# Reporting operative effect in paired t test

I just want to make sure I have something clear in my head. When I calculate the effect size for a paired samples t-test after obtaining a significant result, I simply take the mean of the differences divided by the standard deviation of the differences to get an effect size d. Do I then need to take d and divide it by the square root of 1-r, where r is the correlation between pairs and r is estimated from the sample pairs? I am confused because dividing by the square root of 1-r supposedly gives me an "operative effect size" and I'm not really sure if the operative effect size is what I should be reporting in my analyses. For example, in this report I am working on, I need to know if there was an effect size of 2 SD. So when I calculate my effect size, should I be dividing by square root 1-r? I don't think so, I think I need to report the actual detected effect size and not the operative effect, but I would love a second opinion. Thanks!

• I've not heard of this operative effect size. There are equations using 1-r but I'm uncertain if you have the right one. Do you have references for operative effect size and your 1-r including equation?
– John
Oct 26 '13 at 14:44
• Yeah sure, it was brought up and discussed in an earlier question I had. stats.stackexchange.com/questions/71525/…
– Jimj
Oct 26 '13 at 15:36
• @John As far as I know, Jacob Cohen coined the term in his popular power analysis textbook (1971, 1988). Oct 26 '13 at 17:50

If you are constructing $d$ as the mean difference divided by the standard deviation of the difference scores -- rather than by the pooled standard deviation of scores in each group, as $d$ is conventionally defined! -- then that is already what I referred to (following Cohen, 1988) as the "operative effect size." So further dividing this operative effect size by $\sqrt{1-r}$ would not make sense, because that correction is already "built in" to that instantiation of $d$.

I think @John has a good brief discussion of different ways of computing $d$ at the bottom of his answer HERE. John mentions that some people firmly believe that $d$ should always be computed using the classical, independent-groups specificaton. I am one of these people. (Cohen was also one of these people. That's why he used the separate term "operative effect size" to talk about other ways of computing $d$.) I think it is a very bad idea to give $d$ different definitions in different contexts. Aside from the important problem this creates of killing any possible comparison of $d$ sizes between experimental paradigms that tend to use different designs, this inconsistent definition of $d$ also fosters confusion about what any given person means when they speak of $d$, unless they explicitly say which $d$ they mean! I believe this latter confusion is exactly what we have experienced here.

The "operative effect size" language convention is an attempt to allow us to talk sensibly and unambiguously about these nonstandard, but still useful, definitions of $d$ (nonstandard in the sense that they deviate from Cohen's definition). In case you are wondering, I believe Cohen calls these "operative" effect sizes because they are the effect sizes that are relevant for conducting a power analysis, which is what makes them useful. But let's keep in mind that this is only one of the uses of an effect size measure.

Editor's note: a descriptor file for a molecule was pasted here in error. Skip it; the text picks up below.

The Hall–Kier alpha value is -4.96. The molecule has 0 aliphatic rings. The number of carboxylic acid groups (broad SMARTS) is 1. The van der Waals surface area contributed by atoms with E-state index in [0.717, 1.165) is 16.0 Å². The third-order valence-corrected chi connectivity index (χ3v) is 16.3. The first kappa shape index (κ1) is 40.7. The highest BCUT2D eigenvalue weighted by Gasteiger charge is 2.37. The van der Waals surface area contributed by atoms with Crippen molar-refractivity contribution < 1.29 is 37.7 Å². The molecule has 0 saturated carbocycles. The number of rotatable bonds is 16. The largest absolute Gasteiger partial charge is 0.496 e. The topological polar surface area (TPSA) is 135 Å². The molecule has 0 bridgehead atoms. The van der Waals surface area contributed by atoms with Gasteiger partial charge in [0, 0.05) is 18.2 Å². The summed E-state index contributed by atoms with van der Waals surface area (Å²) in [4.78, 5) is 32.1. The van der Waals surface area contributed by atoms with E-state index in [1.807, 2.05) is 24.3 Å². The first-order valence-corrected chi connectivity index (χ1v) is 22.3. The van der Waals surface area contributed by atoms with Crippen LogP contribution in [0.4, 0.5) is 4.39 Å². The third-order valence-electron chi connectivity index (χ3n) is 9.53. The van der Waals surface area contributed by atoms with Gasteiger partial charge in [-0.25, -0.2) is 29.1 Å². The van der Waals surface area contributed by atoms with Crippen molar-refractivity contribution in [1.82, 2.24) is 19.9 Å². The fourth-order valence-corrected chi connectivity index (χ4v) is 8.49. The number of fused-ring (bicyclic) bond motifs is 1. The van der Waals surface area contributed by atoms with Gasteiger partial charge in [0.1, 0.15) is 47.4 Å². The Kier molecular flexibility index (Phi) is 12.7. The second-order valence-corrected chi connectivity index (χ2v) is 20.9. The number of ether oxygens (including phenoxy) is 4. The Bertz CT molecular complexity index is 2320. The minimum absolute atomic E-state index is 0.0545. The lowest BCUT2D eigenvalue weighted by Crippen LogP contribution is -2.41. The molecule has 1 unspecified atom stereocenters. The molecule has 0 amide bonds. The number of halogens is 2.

• Cohen, J. (1988). Statistical power analysis for the behavioral sciences (2nd edition). Routledge.
• Hi Jake, thanks for that. So just to be clear, if I calculate an effect size d as the mean difference divided by the standard deviation of the difference scores, is that the same as calculating d in the conventional way and the dividing by square root 1-r?
– Jimj
Oct 26 '13 at 20:52
• @Jimj Yes, that's right. Oct 26 '13 at 21:29
• HI Jake, I just had one more question for you. Are you sure dividing the mean difference by the SD of the difference isn't the same as taking the classical d and dividing by sqrt(1-r^2)? I tried comparing the two methods on the following dataset: group a= 6,6,8,8,9 and group b= 1,2,3,4,4. The r squared version seemed to match up better.
– Jimj
Oct 30 '13 at 8:04
• @Jimj I am sure the denominator contains $\sqrt{1-r}$ and not $\sqrt{1-r^2}$. The formula is copied from Cohen (1988), and can also be found (with discussion) on p. 264 of this text ( goo.gl/0SUqMr ), and I have verified it using some pen-and-paper computations. And I believe Glen_b also verified it in the comments of one of your previous questions. So with all that said, I admit I am at a loss as to why the two computational approaches are not giving the same numerical result in your simple example. We are probably overlooking something obvious. But I am not sure what at the moment... Oct 30 '13 at 21:59
• @Jimj I believe I figured this out. The s.d. of the differences is not $\sigma\sqrt{1-r}$ but rather $\sigma\sqrt{2(1-r)}$. This makes the two computations agree on your small example (except for a small amount of bias). The reason the denominator of the operative effect size uses $\sigma\sqrt{1-r}$ and not $\sigma\sqrt{2(1-r)}$ is a little complicated to explain in a short comment, but the basic issue is that the power formulae derived for the independent-groups case only work nicely in the paired case if you factor out the $1/\sqrt{2}$, because that already appears elsewhere in the formulae. Nov 1 '13 at 6:16